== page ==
Why Repeated Handling Of Small Work Pieces Can Harm Workers’ Backs As Much As Heavy Loads
While most operations acknowledge that manually lifting and moving a heavy object has a high risk of injuring a worker’s back, many don’t recognize that repeated movement of small items — day in and day out, shift after shift — also poses the same risk. That’s because a worker performing the same task over and over, such as manually building pallet loads of 30- to 40-pound cases fed to them from a conveyor line, will cumulatively accrue signs of wear in their spine. These repetitive stress injuries are caused by a worker performing too many uninterrupted repetitions of an activity or motion (lifting the case, twisting, and bending or reaching to place it on the pallet), potentially in an incorrect posture, leading to overexertion and muscle fatigue.
Indeed, the federal Bureau of Labor Statistics’ most recent data shows that the number one work-related musculoskeletal disorder — defined by the report as an injury caused by overexertion or repetitive motion and results in days away from work — among laborers, and freight, stock and material movers (hand) is to their back, at 43.0%. Their colleagues working as stock clerks and order fillers have even higher rates of back disorders, at 45.7%.
Therefore, in spite of the perception that there’s less risk of a back injury from moving lots of small loads, the statistics show otherwise. To protect workers and minimize the chance of harm resulting from repetitive stress, some operations mandate that their employees do not manually lift loads weighing more than 35 to 40 pounds; others have gone even farther, placing the maximum load permissible for manual lifting at 28 pounds. Anything heavier requires the use of a lift assist device, including a workstation crane and hoist or a vacuum lifter.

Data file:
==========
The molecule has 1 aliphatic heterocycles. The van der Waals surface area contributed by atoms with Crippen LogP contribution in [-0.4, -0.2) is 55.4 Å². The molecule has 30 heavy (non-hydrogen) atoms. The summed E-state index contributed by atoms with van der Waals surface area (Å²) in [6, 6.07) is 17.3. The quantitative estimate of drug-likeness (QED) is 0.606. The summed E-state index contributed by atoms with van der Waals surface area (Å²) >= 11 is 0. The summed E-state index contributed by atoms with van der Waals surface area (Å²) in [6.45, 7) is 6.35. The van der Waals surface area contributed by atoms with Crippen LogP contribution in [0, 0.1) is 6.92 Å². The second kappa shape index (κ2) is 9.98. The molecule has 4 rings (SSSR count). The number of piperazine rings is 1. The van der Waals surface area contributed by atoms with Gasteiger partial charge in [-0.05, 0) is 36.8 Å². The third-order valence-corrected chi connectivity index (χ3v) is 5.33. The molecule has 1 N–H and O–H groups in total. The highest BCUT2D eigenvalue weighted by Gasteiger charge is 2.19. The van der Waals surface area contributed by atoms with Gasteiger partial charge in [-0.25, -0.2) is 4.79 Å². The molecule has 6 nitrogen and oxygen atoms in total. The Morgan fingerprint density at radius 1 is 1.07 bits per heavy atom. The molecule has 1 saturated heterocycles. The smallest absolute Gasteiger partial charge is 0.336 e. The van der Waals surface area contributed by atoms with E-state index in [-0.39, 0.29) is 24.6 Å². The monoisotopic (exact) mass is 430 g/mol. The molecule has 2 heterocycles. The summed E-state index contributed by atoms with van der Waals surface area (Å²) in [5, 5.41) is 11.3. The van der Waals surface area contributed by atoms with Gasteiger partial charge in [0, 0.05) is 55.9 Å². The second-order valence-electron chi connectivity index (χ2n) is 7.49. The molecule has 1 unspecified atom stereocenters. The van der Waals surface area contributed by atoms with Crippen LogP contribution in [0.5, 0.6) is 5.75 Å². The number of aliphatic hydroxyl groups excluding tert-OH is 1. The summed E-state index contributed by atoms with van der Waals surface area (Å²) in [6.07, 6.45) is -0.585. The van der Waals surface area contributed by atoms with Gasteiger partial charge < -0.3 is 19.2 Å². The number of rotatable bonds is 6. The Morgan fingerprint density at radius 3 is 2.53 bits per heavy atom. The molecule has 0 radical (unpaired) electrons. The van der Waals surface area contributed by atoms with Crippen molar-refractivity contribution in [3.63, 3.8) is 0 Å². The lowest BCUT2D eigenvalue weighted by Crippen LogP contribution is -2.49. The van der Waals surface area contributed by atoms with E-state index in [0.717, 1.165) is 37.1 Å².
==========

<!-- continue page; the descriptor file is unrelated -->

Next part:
These overhead lift assist devices attach to a load via holding and orienting devices such as slings, grabs, spreader bars, custom end effectors, vacuum pads or cups, or magnets. Once connected to the load, the system raises it. This enables the operator to move and position the suspended item as needed without bending, stretching, or straining. In the pallet load building scenario, vacuum lifters are most often used to handle cartons as they quickly attach to and release from the load at the push of a button.
Not only will deploying overhead lift assist devices reduce the risk of repetitive stress back injuries — and subsequent missed time and workers’ compensation claims — but they also increase throughput and productivity by minimizing worker fatigue. Additionally, some states offer grants and incentives to encourage employers to invest in ergonomic improvements for the benefits of their workforce. These include Maine, Michigan, Minnesota, Ohio, North Dakota, South Dakota, and Washington.
Looking for guidelines to help implement ergonomic equipment in your operations? Download the free publication, “Application Guidelines for Ergonomic Assist and Safety Equipment,” published by the members of MHI’s Ergonomic Assist Systems & Equipment (EASE) Industry Group.